Photo taken on April 12, 2018 shows the World Trade Organization headquarters in Geneva, Switzerland. (Xinhua/Xu Jinquan)
GENEVA, July 21 (Xinhua) -- World Trade Organization (WTO) members on Friday again failed to agree on the initiation of the selection process to fill three vacancies on its Appellate Body.
That was after the United States repeated it could not accept the proposal, a Geneva-based trade official said.
At a meeting of the WTO's Dispute Settlement Body (DSB) on Friday, the United States said it could not accept a proposal backed by 67 members calling for the start of the selection process as soon as possible.
The matter now goes forward to the next DSB meeting on Aug. 27.
In a speech Friday made separately, for non-resident members and observers, WTO Director-General Roberto Azevedo said, "The dispute settlement function underpins the whole trading system, and so the problems here are, again, extremely serious and urgent."
He said that support for the WTO is needed, noting, "Tensions are running high. We are seeing the proliferation of trade-restrictive measures between members, with the announcement of new tariffs potentially covering many billions of dollars of trade."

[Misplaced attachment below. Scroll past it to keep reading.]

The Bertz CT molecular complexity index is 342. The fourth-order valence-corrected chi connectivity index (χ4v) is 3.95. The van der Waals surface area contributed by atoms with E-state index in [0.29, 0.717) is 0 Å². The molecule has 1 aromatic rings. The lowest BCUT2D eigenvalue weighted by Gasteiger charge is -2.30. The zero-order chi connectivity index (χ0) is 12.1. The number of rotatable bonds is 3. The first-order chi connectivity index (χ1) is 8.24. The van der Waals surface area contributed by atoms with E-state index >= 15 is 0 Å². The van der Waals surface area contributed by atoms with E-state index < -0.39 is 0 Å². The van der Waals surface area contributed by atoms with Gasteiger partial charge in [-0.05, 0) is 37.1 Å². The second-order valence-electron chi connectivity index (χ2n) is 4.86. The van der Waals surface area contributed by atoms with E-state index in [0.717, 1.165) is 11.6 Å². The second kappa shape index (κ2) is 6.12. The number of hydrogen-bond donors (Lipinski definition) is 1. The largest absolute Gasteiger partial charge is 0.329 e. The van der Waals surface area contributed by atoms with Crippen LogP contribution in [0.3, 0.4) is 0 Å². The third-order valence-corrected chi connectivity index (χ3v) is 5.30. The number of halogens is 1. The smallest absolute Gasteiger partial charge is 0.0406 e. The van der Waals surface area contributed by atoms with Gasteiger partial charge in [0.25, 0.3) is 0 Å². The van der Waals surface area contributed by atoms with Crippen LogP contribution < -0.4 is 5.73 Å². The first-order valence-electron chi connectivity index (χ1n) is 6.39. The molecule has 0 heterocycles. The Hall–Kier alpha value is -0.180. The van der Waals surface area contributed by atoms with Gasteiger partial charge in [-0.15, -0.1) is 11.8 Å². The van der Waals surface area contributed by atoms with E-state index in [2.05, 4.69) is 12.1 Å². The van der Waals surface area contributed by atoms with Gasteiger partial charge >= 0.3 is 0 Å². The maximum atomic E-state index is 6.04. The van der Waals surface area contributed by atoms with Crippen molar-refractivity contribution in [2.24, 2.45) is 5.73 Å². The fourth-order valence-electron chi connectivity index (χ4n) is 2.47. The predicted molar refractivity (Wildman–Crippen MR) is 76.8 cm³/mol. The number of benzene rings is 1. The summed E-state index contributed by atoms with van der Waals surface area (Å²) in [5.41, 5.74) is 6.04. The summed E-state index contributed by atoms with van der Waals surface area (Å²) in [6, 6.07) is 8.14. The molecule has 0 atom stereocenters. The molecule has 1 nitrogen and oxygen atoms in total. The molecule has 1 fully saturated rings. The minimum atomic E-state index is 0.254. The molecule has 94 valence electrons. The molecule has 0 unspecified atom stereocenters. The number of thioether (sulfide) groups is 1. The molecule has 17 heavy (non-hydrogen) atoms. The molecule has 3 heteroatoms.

Back in May, the Chinese Ambassador to the WTO Zhang Xiangchen had said in a meeting here that the United States is abusing decision-making at the organization by holding hostage the selection process of new members to the Appellate Body.
The Appellate Body functions as the WTO's de facto court of appeals and is composed of seven members.
However, only four of the seven members are in office since Washington has refused to initiate the process to fill vacancies.
At Friday's meeting, the Group of Latin American and Caribbean Countries of the WTO said in a document, "If this problem continues without being solved, it will imply, in the short term, practically the paralysis of the Appellate Body, putting the entire dispute settlement system at risk."
At the DSB meeting, Honduras said it was taking the initiative to put forward an informal paper aimed at fostering discussions among members regarding concerns with the functioning of the Appellate Body. The United States said it would examine the paper.
WTO Information Director and spokesperson Keith Rockwell told Xinhua, "We are seeing an intensification of members' engagement on a full range of activity from dispute settlement to agriculture to subsidies for fisheries and industry. We expect this to accelerate in the autumn."